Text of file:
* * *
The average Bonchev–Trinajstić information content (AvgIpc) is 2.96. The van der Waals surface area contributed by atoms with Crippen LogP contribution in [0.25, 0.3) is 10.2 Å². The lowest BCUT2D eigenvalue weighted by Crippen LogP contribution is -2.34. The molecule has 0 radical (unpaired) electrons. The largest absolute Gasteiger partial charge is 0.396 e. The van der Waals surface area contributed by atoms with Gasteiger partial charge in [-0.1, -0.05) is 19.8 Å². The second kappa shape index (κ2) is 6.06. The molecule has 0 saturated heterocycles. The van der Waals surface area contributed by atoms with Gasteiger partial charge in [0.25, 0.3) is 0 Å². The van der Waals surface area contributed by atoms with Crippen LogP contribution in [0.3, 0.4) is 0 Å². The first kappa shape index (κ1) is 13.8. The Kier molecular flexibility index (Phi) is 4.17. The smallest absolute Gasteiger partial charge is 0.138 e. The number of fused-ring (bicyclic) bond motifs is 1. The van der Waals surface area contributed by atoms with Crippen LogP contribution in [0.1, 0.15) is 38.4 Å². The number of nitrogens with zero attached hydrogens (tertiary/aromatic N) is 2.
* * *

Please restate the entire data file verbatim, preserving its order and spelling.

The average Bonchev–Trinajstić information content (AvgIpc) is 2.96. The van der Waals surface area contributed by atoms with Crippen LogP contribution in [0.25, 0.3) is 10.2 Å². The lowest BCUT2D eigenvalue weighted by Crippen LogP contribution is -2.34. The molecule has 0 radical (unpaired) electrons. The largest absolute Gasteiger partial charge is 0.396 e. The van der Waals surface area contributed by atoms with Gasteiger partial charge in [-0.1, -0.05) is 19.8 Å². The second kappa shape index (κ2) is 6.06. The molecule has 0 saturated heterocycles. The van der Waals surface area contributed by atoms with Gasteiger partial charge in [0.25, 0.3) is 0 Å². The van der Waals surface area contributed by atoms with Crippen LogP contribution in [0.3, 0.4) is 0 Å². The first kappa shape index (κ1) is 13.8. The Kier molecular flexibility index (Phi) is 4.17. The smallest absolute Gasteiger partial charge is 0.138 e. The number of fused-ring (bicyclic) bond motifs is 1. The van der Waals surface area contributed by atoms with Crippen LogP contribution in [0.1, 0.15) is 38.4 Å². The number of nitrogens with zero attached hydrogens (tertiary/aromatic N) is 2.